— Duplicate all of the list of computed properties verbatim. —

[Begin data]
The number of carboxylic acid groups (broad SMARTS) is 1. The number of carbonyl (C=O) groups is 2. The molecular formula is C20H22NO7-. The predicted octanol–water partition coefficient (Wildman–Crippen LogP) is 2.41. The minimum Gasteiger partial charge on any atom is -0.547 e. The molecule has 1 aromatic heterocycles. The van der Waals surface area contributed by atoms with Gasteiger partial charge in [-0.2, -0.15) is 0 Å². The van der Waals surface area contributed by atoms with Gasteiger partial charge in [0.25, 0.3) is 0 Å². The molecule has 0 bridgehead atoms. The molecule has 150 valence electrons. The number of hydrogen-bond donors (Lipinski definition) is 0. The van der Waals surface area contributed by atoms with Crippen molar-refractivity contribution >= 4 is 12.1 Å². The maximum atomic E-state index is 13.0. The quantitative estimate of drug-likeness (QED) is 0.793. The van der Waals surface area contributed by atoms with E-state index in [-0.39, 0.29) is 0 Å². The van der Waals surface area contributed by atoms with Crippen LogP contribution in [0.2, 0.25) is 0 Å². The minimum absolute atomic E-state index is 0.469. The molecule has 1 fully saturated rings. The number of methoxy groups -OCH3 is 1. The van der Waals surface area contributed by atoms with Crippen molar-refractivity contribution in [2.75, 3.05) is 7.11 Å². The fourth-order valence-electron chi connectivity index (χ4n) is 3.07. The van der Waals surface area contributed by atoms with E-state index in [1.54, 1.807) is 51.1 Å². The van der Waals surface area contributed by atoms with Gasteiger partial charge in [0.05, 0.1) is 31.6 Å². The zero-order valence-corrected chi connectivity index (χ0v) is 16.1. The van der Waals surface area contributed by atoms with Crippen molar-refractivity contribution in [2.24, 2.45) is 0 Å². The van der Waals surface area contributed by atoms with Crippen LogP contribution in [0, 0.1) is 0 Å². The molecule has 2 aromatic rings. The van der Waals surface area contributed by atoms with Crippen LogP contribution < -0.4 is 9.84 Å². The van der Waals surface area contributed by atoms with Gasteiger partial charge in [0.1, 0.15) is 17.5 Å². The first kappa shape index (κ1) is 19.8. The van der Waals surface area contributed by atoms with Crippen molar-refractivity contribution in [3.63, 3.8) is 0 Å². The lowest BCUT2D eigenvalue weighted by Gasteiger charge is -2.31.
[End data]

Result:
The number of carboxylic acid groups (broad SMARTS) is 1. The number of carbonyl (C=O) groups is 2. The molecular formula is C20H22NO7-. The predicted octanol–water partition coefficient (Wildman–Crippen LogP) is 2.41. The minimum Gasteiger partial charge on any atom is -0.547 e. The molecule has 1 aromatic heterocycles. The van der Waals surface area contributed by atoms with Gasteiger partial charge in [-0.2, -0.15) is 0 Å². The van der Waals surface area contributed by atoms with Gasteiger partial charge in [0.25, 0.3) is 0 Å². The molecule has 0 bridgehead atoms. The molecule has 150 valence electrons. The number of hydrogen-bond donors (Lipinski definition) is 0. The van der Waals surface area contributed by atoms with Crippen molar-refractivity contribution >= 4 is 12.1 Å². The maximum atomic E-state index is 13.0. The quantitative estimate of drug-likeness (QED) is 0.793. The van der Waals surface area contributed by atoms with E-state index in [-0.39, 0.29) is 0 Å². The van der Waals surface area contributed by atoms with Crippen LogP contribution in [0.2, 0.25) is 0 Å². The minimum absolute atomic E-state index is 0.469. The molecule has 1 fully saturated rings. The number of methoxy groups -OCH3 is 1. The van der Waals surface area contributed by atoms with Crippen molar-refractivity contribution in [2.75, 3.05) is 7.11 Å². The fourth-order valence-electron chi connectivity index (χ4n) is 3.07. The van der Waals surface area contributed by atoms with E-state index in [1.54, 1.807) is 51.1 Å². The van der Waals surface area contributed by atoms with Gasteiger partial charge in [0.05, 0.1) is 31.6 Å². The zero-order valence-corrected chi connectivity index (χ0v) is 16.1. The van der Waals surface area contributed by atoms with Crippen molar-refractivity contribution in [2.24, 2.45) is 0 Å². The van der Waals surface area contributed by atoms with Crippen LogP contribution in [0, 0.1) is 0 Å². The molecule has 2 aromatic rings. The van der Waals surface area contributed by atoms with Crippen LogP contribution < -0.4 is 9.84 Å². The van der Waals surface area contributed by atoms with Gasteiger partial charge in [0.1, 0.15) is 17.5 Å². The first kappa shape index (κ1) is 19.8. The van der Waals surface area contributed by atoms with Crippen molar-refractivity contribution in [3.63, 3.8) is 0 Å². The lowest BCUT2D eigenvalue weighted by Gasteiger charge is -2.31.